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Court Ruling on Independent Expenditures Creates New Risks for Groups

Court Ruling on Independent Expenditures Creates New Risks for Groups

A recent federal district court ruling threw out a long-standing Federal Election Commission independent expenditure donor reporting rule. There are many unanswered questions about the impact and reach of the decision. Some of these questions raise very serious First Amendment concerns about associational and donor privacy.

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NAACP v. Alabama: When “Transparency” Becomes Censorship

NAACP v. Alabama: When “Transparency” Becomes Censorship

In order for civic groups to be effective, Americans must be able to associate with their fellow citizens
privately. People behave differently when they are being watched, and this is especially true when people are monitored by the very government they are trying to reform. The right to privacy is therefore essential to the protection of First Amendment freedoms. To understand the vital relationship between privacy rights and freedom of association, we need only look to the landmark 1958 Supreme Court case, NAACP v. Alabama.

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Did a D.C. Federal Court Fail the “Major Purpose Test”?

Did a D.C. Federal Court Fail the “Major Purpose Test”?

A recent opinion by Judge Christopher R. Cooper of the federal District Court in Washington, D.C. poses new risks for advocacy groups and their supporters. The ruling erodes a constitutional limitation on the power of the government to compel Americans speaking about policy issues to register themselves as political committees (PACs) with the Federal Election Commission (FEC).

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First National Bank of Boston v. Bellotti: Protecting the Right to Hear Others

First National Bank of Boston v. Bellotti: Protecting the Right to Hear Others

Can the government silence speech about an election simply because the speaker is a corporation? Can it deny voters the opportunity to hear a corporation’s views on issues? Forty years ago, the Supreme Court answered no in First National Bank of Boston v. Bellotti.

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SpeechNow.org v. Federal Election Commission: Protecting the First Amendment Rights of Americans

SpeechNow.org v. Federal Election Commission: Protecting the First Amendment Rights of Americans

If one person can speak about a candidate without limit, can Congress ban two, three, or hundreds of people from joining together to do the same? That was the simple question presented in the case SpeechNow.org v. Federal Election Commission. Fortunately, a unanimous 2010 D.C. Circuit Court of Appeals decision said no, such a limit would violate the First Amendment. Americans can now form independent expenditure groups to raise and spend money on campaign speech without limits. Learn more about this important case.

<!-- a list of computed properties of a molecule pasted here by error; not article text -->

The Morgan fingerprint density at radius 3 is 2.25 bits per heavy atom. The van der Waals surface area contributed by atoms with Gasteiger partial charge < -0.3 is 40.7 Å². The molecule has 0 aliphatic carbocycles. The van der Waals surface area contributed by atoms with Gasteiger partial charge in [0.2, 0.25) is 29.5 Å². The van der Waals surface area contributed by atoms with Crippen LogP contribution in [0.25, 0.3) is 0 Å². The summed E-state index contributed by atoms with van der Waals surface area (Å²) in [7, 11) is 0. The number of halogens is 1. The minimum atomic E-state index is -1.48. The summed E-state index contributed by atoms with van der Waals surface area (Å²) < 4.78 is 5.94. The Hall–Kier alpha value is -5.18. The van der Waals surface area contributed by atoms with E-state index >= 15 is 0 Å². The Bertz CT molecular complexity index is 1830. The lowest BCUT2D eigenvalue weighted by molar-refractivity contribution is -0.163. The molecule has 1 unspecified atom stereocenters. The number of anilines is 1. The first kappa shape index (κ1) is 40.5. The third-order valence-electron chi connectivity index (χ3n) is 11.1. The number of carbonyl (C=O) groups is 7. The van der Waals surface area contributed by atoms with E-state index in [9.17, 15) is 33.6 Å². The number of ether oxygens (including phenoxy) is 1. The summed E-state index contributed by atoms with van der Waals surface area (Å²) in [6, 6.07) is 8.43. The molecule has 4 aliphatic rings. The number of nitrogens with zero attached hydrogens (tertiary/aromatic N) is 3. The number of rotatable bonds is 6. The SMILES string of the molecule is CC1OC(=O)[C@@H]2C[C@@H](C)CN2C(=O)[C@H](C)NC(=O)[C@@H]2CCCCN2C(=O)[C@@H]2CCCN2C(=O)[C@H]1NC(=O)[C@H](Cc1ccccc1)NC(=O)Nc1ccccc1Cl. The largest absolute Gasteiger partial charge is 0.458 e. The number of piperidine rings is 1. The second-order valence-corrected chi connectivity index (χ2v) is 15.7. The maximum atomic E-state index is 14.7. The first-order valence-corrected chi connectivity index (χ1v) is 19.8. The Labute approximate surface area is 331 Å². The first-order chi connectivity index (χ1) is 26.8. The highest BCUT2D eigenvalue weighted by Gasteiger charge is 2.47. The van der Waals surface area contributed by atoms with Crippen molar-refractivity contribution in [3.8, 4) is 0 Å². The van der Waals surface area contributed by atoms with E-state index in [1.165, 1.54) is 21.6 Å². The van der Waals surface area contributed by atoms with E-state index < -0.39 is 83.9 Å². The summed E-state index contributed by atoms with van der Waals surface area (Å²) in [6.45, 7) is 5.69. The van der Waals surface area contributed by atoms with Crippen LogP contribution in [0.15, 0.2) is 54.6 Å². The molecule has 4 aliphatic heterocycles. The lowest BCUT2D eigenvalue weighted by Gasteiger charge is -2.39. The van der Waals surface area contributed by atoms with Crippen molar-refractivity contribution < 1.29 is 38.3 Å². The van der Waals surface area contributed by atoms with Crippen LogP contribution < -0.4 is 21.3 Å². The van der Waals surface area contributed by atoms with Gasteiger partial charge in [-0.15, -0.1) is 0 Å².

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Latest Updates

State Policy Network: Parker Douglas joins legal team as senior attorney (In the News)

Rio Grande Foundation: Feldman Needs a Fact-Checker (In the News)

World News Group: The Stew: Giving openly (In the News)

Albany Democrat Herald: Editorial: A step toward campaign transparency (In the News)

Washington Post: Political nonprofits must now name many of their donors under federal court ruling after Supreme Court declines to intervene (In the News)

New York Times: Utah Group Files Complaint Against Mia Love Over Fund-Raising (In the News)

The Atlantic: Supreme Court Lets Stand a Decision Requiring ‘Dark Money’ Disclosure (In the News)

Promotions for Three Staffers at the Institute for Free Speech

Fox News: Former FEC chairman Bradley Smith talks campaign finance law (Video) (In the News)

The Hill: Watchdog groups to file complaint against Montana candidate alleging coordination with NRA (In the News)

Fox News: President Trump ‘not going to survive’ testimony by Paul Manafort, former Obama ethics czar predicts (In the News)

National Law Journal: Washington Wrap (In the News)

Washington Post: Is attempting to sway Susan Collins’s vote breaking the law? It’s hard to tell. (In the News)

CNN: GOP Senate candidate’s comments raise questions about potential campaign finance violations (In the News)

Can Free Speech be Progressive? Only if Progressives Speak Freely.

Washington Post: Koch-backed charity must reveal donor list to California officials, appeals panel rules (In the News)

Washington Examiner: The New York Times wants anonymity for the powerful, but no privacy for you (In the News)

Institute for Free Speech Welcomes Senior Attorney Parker Douglas to Legal Team

Bloomberg: How Money Became Speech (In the News)

Court Agrees with IFS, Rejects $18 Million Campaign Finance Fine

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